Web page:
Obviously, Machado had her reasons for not adding more. But for this exercise, we’re going to experiment with what happens when you indulge where Machado held back.

To begin, write a single sentence with two clear parts: it might look like the Machado example, with its two independent clauses joined by a conjunction, but it doesn’t have to. Note that the two independent clauses in the Machado story have very simple structures: noun/verb/object, noun/verb. I’d suggest yours be similarly simple, to heighten the effect of the next step.

Once you have your sentence fashioned, find a point between the two parts to write into: how can you successfully expand the middle of the sentence, delaying the sentence’s resolution and keeping its parts apart? Can you slow the sentence down without making it drag? Can you fill it with other kinds of information, actions, or sensory detail? Is there a way to insert a mid-sentence list of some sort? Play around with different sentence parts and kinds of clauses: you’re certainly not limited to the prepositional phrase. All that material you’re used to putting at the beginnings or ends of sentences? Try putting in the middle instead. Look for ways to create variety and surprise.

What other effects might be possible from within the middle of the sentence? Surely refusing forward motion isn’t the only thing you might accomplish.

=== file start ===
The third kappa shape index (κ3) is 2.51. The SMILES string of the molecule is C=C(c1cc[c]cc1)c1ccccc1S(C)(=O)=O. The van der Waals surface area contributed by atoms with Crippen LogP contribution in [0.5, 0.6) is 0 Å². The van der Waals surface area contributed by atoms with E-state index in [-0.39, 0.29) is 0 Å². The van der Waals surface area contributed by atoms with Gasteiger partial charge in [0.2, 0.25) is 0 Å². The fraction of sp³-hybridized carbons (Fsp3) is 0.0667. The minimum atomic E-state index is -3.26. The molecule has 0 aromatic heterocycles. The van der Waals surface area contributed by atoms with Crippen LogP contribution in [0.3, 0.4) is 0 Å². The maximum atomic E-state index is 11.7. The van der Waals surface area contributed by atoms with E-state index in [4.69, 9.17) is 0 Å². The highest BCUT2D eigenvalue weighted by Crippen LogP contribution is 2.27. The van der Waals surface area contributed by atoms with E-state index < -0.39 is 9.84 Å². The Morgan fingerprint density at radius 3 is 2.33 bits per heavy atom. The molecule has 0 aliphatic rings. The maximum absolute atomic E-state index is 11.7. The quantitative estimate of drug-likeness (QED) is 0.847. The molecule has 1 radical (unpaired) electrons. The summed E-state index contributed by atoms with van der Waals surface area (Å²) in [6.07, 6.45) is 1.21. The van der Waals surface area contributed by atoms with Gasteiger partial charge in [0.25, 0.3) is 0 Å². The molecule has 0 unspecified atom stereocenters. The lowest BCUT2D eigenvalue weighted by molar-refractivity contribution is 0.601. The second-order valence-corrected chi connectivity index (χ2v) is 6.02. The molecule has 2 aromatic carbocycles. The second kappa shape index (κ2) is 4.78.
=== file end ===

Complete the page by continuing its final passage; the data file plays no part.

Machado’s sentence is fairly short and lives inside a longer paragraph—she moves on rather quickly. For your own sentence, instead of moving on, move in. Try to bloat its middle past your usual comfort level. Keep adding, for as long as you can, only to the inner reaches of your sentence—don’t append clauses before its current beginning or after its present end. How long can you make this sentence—and can that length make its meaning or impact even more powerful than it would be in a shorter version? How palpable can you make the syntactic suspense that blooms between its two halves? How can this suspension be made beautiful and gripping, so that the reader remains happily caught in its web even as they’re anticipating and craving the sentence’s eventual resolution?

Aim for at least 250 wordsa complex but compelling page-long sentence. You may end up with a complete work of micro or flash fiction. You might make a piece of something longer. (You might also do what I often do and try doing this exercise inside a story or novel you’re already writing, adding this to the kinds of sentences it contains.) Remember that the exercise’s suggestions are only a starting point. Stick with the exercise as long as it’s useful—then swerve toward whatever occurs to you next.

Matt Bell’s next novel, Appleseed, is forthcoming from Custom House/William Morrow in 2021. He is also the author of the novels Scrapper and In the House upon the Dirt between the Lake and the Woods, as well as the short story collection A Tree or a Person or a Wall, a nonfiction book about the classic video game Baldur’s Gate II, and several other titles. His writing has appeared in The New York Times, Tin House, Conjunctions, Fairy Tale Review, American Short Fiction, and many other publications. A native of Michigan, he teaches in the Creative Writing Program at Arizona State University. For future exercises, subscribe to Matt Bell’s Writing Exercise Newsletter.